The book focuses on a Lisp formalism for examining fundamental theories, notions, and findings regarding program-size complexity and random sequences.

Numerous exercises are included in the book, ranging from the "mathematical equivalent of finger warm-ups for pianists" to extensive programming tasks, from open inquiries to queries the author is unable to even conceive of. Strongly advised for anyone looking to learn algorithmic information theory through programming.

The technical foundation of Chaitin's theory of program-size complexity is presented in this crucial companion volume to his best-selling works The Unknowable and The Limits of Mathematics. The focus of the two earlier volumes was on applications to meta-mathematics.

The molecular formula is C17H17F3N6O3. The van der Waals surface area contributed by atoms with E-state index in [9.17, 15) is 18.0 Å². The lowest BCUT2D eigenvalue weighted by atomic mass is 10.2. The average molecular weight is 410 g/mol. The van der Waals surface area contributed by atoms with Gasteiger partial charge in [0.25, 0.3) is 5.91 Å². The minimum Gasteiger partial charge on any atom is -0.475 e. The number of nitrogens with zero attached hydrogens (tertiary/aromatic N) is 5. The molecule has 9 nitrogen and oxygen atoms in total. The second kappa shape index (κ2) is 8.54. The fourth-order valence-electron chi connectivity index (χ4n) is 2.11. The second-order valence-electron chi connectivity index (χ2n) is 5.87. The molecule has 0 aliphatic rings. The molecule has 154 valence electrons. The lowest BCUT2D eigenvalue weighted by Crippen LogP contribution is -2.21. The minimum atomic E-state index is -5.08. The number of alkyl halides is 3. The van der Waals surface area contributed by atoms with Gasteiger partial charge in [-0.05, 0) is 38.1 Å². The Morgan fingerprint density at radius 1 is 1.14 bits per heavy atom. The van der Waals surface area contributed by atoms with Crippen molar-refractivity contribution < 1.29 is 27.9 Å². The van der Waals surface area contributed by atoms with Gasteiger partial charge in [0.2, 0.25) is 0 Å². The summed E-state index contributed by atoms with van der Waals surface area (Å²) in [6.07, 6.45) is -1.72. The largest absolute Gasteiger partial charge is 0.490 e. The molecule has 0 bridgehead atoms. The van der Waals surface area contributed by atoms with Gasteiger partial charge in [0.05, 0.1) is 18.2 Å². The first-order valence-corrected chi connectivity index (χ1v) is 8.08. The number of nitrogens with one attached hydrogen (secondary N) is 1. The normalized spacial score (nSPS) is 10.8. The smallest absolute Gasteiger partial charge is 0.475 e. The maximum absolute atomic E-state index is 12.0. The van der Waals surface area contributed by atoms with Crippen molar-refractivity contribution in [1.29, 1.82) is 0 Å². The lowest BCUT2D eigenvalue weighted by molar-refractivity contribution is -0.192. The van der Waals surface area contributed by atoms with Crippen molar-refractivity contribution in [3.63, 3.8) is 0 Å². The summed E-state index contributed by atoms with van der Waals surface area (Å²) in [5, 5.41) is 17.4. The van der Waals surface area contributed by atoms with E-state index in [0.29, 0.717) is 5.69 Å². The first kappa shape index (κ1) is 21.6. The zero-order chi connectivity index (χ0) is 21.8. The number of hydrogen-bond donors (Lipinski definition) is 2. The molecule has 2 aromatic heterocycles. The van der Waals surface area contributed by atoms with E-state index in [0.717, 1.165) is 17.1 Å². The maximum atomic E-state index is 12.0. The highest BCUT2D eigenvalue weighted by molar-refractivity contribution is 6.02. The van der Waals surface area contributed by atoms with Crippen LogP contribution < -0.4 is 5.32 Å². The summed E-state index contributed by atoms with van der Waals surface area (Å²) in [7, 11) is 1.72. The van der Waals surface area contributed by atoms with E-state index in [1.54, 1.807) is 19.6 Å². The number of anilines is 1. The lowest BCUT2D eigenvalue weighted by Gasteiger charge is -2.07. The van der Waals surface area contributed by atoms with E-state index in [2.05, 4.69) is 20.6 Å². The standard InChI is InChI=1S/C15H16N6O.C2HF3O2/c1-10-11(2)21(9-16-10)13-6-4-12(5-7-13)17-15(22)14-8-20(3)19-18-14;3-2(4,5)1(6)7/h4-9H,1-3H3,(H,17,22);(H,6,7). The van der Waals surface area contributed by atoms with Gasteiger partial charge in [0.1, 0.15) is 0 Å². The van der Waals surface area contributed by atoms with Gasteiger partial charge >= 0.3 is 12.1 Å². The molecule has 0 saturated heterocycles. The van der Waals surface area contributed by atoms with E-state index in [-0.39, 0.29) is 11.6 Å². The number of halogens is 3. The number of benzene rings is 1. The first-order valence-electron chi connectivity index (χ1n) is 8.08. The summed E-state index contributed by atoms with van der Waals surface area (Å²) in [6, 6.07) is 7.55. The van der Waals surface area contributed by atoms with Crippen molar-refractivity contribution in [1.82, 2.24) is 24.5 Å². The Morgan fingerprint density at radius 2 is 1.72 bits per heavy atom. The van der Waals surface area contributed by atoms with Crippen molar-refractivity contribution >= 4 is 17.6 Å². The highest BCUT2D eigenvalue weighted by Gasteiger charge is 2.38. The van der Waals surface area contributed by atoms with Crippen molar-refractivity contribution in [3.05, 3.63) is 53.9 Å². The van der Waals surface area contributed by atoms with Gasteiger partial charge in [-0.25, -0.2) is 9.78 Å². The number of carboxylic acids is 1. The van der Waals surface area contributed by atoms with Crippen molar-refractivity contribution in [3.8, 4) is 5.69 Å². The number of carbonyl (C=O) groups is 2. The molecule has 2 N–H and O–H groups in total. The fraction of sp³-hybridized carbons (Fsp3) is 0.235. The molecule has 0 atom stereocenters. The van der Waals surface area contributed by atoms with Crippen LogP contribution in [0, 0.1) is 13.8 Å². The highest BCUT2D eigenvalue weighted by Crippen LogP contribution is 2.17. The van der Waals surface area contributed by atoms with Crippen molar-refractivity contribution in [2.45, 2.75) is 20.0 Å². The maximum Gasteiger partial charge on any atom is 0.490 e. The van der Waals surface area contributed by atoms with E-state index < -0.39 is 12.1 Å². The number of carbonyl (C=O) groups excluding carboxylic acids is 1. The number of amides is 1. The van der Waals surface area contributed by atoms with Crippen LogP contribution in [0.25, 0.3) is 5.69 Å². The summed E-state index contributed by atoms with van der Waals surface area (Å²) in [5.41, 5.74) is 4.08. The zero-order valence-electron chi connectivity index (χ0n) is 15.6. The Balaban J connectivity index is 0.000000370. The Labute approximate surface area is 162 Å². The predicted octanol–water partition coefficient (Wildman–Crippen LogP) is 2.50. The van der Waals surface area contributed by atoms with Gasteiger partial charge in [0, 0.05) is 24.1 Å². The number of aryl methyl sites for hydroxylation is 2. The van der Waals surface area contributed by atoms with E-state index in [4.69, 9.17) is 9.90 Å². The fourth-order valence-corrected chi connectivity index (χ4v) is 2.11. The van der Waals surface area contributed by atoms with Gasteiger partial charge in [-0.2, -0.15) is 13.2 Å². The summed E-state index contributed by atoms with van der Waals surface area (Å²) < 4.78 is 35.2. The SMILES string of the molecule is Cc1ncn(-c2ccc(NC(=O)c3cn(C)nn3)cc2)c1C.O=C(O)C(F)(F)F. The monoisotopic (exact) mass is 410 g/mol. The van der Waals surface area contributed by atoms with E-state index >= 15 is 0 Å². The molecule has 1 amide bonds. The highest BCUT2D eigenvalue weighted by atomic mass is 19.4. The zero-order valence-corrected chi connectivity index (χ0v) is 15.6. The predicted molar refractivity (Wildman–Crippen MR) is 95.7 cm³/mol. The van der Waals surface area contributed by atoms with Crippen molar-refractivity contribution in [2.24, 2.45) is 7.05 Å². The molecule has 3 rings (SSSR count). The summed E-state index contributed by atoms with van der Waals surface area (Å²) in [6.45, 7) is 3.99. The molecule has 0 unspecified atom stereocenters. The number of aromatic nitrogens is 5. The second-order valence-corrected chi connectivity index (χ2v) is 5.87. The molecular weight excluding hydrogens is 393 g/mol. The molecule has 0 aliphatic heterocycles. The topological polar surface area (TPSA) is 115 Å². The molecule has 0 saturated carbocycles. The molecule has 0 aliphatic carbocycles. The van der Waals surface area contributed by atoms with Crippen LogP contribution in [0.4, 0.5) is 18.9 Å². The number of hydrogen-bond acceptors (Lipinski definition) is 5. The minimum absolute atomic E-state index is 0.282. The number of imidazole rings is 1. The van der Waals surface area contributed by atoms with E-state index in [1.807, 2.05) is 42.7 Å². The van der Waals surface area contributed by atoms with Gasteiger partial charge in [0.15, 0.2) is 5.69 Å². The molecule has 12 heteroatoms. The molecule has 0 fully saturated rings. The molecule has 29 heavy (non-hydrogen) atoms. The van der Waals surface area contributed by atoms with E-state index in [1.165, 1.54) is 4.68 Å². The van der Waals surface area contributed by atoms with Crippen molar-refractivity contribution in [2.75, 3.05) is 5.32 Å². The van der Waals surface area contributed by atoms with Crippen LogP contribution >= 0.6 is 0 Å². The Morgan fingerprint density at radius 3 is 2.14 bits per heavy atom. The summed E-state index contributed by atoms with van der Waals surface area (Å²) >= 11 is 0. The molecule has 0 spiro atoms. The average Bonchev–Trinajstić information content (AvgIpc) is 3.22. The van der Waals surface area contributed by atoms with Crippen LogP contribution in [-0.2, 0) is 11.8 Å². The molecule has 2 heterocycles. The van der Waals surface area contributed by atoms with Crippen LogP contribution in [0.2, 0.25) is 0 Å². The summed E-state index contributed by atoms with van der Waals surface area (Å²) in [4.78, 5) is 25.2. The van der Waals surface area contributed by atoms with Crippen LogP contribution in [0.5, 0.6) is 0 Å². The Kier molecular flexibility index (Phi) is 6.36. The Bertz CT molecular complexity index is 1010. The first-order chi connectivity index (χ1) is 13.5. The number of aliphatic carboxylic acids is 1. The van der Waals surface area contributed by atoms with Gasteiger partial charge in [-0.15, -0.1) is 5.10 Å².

The main algorithms are presented using LISP, allowing computer users to interact with the author's proofs and ascertain for themselves how they operate. On the author's website, a Java applet LISP interpreter as well as the LISP code for this book are also accessible. "Greg Chaitin is the only person to have delved deeper and further into the depths of randomness and its use in mathematics. Everything he has seen is described in this book. Miss it not." Goedel: A Life of Logic is written by John Casti of the Santa Fe Institute.